Planning your next dive destination means a lot more than just picking a spot you want to dive. Just as with any dive, preparation is the key to success. You should read all you can about your dive destination and make sure you have all of the most recent information.
That includes weather patterns and forecasts, charters, hotels, and transportation as well as anything else that pertains to your diving adventure. Even if you have been somewhere before, you need to make sure everything is still the same as the last time you were there.
Let’s talk about some of the normal things you need to have before you leave for your dive destination. Some of these tips apply to any type of vacation.
Is your passport up-to-date and signed? Have you checked to see if you will need a visa to enter the country that you plan to travel to for your dive? You can search online for travel warnings and announcements for the country that you plan to visit. There is also something called a Consular Information Sheet that explains all of the rules for visitors to a particular country and it can be found online as well.
Also search online for tourist information and local customs and services you might need. Being familiar with your dive destination is very important. Remember the unexpected can cost you money and possibly even ruin the whole trip.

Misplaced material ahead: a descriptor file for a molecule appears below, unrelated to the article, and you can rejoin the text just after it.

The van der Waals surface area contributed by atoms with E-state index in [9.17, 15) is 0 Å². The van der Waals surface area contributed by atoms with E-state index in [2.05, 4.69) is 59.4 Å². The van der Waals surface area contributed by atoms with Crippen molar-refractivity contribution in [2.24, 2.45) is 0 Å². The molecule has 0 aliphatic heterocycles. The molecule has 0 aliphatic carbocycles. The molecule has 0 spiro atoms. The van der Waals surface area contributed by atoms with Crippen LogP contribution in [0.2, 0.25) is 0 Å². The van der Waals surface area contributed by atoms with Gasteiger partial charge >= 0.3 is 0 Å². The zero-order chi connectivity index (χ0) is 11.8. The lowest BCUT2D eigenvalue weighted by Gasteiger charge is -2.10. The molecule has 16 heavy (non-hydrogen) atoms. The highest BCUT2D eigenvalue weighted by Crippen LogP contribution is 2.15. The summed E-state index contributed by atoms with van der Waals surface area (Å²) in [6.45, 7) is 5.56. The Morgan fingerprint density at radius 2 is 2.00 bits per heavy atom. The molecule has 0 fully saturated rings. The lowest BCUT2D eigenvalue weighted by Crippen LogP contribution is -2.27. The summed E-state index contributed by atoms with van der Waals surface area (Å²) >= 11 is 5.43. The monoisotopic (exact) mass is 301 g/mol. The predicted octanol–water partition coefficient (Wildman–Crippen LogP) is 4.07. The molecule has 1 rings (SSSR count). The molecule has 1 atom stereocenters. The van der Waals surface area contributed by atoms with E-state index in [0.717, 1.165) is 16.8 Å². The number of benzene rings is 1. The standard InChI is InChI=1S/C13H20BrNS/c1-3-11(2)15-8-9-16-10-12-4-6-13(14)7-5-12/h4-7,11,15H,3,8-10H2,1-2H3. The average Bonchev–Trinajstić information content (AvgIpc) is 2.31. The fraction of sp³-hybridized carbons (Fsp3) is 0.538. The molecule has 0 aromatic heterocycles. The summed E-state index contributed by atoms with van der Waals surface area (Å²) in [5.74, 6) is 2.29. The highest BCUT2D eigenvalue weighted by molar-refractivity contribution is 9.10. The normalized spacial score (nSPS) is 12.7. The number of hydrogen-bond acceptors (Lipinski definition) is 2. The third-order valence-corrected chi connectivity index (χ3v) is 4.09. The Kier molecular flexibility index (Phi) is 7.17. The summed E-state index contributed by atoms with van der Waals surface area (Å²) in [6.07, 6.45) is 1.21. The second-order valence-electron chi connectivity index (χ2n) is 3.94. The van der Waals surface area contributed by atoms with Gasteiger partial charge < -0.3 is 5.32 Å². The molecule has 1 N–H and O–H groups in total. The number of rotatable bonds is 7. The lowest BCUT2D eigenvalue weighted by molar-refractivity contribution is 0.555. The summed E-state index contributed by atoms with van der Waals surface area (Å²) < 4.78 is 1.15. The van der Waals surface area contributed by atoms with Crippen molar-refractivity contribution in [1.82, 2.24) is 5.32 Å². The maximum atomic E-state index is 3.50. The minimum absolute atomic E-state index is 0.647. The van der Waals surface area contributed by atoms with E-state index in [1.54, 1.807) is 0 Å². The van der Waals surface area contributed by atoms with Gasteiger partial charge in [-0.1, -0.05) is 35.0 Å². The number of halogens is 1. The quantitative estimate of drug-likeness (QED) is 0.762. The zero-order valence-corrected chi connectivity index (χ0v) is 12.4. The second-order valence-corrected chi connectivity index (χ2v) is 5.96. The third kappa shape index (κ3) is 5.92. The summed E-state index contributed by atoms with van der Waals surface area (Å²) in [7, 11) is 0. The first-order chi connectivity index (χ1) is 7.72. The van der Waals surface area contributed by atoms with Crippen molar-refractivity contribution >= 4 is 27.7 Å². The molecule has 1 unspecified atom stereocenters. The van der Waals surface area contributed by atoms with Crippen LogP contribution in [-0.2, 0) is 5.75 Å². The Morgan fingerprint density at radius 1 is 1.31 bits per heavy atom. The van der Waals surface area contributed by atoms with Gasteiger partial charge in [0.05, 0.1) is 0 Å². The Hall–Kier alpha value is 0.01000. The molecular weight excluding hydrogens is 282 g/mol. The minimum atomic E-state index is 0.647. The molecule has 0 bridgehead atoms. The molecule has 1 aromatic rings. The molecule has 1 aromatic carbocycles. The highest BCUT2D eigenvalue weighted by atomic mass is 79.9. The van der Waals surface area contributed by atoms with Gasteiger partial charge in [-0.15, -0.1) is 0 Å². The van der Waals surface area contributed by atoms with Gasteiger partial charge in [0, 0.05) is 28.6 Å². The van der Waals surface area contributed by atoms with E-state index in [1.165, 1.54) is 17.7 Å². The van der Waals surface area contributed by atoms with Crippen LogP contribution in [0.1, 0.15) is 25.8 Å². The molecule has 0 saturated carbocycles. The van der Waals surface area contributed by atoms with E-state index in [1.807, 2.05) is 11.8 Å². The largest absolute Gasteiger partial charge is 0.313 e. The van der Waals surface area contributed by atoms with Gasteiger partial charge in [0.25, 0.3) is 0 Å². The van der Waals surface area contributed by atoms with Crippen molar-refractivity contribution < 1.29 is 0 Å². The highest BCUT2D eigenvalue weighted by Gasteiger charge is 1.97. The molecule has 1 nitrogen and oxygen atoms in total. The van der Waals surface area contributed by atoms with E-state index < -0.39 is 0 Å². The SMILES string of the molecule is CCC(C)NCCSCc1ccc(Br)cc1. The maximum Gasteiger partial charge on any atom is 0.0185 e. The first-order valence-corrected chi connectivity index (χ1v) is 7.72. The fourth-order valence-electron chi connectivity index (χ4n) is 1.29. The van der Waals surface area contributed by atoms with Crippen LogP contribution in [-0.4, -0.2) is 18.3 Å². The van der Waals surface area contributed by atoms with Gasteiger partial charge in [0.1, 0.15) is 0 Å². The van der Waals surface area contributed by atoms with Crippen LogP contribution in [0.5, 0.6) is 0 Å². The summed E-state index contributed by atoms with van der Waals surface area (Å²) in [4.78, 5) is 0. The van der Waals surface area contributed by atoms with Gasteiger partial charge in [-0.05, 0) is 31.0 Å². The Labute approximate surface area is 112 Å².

You also need to plan for your flight to your dive destination. Traveling with your dive gear is much more involved than just taking a normal flight, especially with new security restrictions and other changes at airlines.
First of all, you need to plan your trip far in advance if you want things to run smoothly. You need to call the airline you are going to use and tell them all the diving equipment you will be bringing with you. You need to know if your choice of airline will allow for everything and what type of rules are applied to certain pieces of diving equipment.
Let’s get more specific about dive equipment and related items. I think everyone knows by now, any sharp instrument in your carry-on luggage will be confiscated. That expensive new dive knife you bought? Gone if you put it in your carry-on luggage. The same goes for all sharp objects like scissors, nail files, and even nail clippers.
Most dive destinations will be able to provide you with air tanks, but if you are thinking of taking a spare air tank, make sure you remove the valve so there is no compressed air in it at all. And keep in mind there are weight restrictions that differ for each airline. You will be charged extra for more weight or in some instances not be able to check in more than a specific weight at all.
Check with the airline that you are planning to use about weight restrictions well in advance. For instance, American Airlines at one time allowed you to take an extra air tank for an extra $90. They may have changed their policy by the time you read this. The last thing you want to do is show up at the airport the day you had planned to leave and find out you cannot board with your dive equipment.
Some pieces of dive equipment you may not see as a problem may very well be a problem with airport security, especially airport security in some of the countries you plan to visit.
If you take anything from reading this article, I hope it is that you need to plan your dive trip in advance, especially where the airlines are concerned. Have a great dive trip!